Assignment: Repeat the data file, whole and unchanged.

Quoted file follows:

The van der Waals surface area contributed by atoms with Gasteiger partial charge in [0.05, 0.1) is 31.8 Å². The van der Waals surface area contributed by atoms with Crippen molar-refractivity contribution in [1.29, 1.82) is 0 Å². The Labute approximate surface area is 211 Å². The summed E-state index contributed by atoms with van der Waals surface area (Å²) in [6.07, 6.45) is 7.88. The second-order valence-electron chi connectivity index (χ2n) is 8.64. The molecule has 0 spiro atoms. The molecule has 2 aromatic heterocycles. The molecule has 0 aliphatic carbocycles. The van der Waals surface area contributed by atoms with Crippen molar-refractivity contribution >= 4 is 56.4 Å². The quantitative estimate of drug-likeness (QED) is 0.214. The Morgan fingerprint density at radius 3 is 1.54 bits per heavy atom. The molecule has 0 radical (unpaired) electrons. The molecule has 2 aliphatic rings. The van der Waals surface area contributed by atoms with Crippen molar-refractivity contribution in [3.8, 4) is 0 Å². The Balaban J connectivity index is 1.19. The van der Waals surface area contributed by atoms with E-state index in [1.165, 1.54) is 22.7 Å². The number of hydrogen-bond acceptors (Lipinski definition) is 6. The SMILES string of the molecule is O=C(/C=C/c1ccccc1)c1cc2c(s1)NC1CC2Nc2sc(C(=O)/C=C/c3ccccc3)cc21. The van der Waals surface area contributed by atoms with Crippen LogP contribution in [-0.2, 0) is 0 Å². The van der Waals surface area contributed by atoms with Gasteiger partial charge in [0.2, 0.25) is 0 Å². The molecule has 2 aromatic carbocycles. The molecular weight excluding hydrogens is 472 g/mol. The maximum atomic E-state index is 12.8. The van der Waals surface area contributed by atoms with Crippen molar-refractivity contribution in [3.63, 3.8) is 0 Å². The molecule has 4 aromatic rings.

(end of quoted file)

The van der Waals surface area contributed by atoms with Gasteiger partial charge in [0.05, 0.1) is 31.8 Å². The van der Waals surface area contributed by atoms with Crippen molar-refractivity contribution in [1.29, 1.82) is 0 Å². The Labute approximate surface area is 211 Å². The summed E-state index contributed by atoms with van der Waals surface area (Å²) in [6.07, 6.45) is 7.88. The second-order valence-electron chi connectivity index (χ2n) is 8.64. The molecule has 0 spiro atoms. The molecule has 2 aromatic heterocycles. The molecule has 0 aliphatic carbocycles. The van der Waals surface area contributed by atoms with Crippen molar-refractivity contribution >= 4 is 56.4 Å². The quantitative estimate of drug-likeness (QED) is 0.214. The Morgan fingerprint density at radius 3 is 1.54 bits per heavy atom. The molecule has 0 radical (unpaired) electrons. The molecule has 2 aliphatic rings. The van der Waals surface area contributed by atoms with Crippen molar-refractivity contribution in [3.8, 4) is 0 Å². The Balaban J connectivity index is 1.19. The van der Waals surface area contributed by atoms with E-state index in [1.165, 1.54) is 22.7 Å². The number of hydrogen-bond acceptors (Lipinski definition) is 6. The SMILES string of the molecule is O=C(/C=C/c1ccccc1)c1cc2c(s1)NC1CC2Nc2sc(C(=O)/C=C/c3ccccc3)cc21. The van der Waals surface area contributed by atoms with Crippen LogP contribution in [-0.2, 0) is 0 Å². The van der Waals surface area contributed by atoms with Gasteiger partial charge in [0.2, 0.25) is 0 Å². The molecule has 2 aromatic carbocycles. The molecular weight excluding hydrogens is 472 g/mol. The maximum atomic E-state index is 12.8. The van der Waals surface area contributed by atoms with Crippen molar-refractivity contribution in [3.63, 3.8) is 0 Å². The molecule has 4 aromatic rings.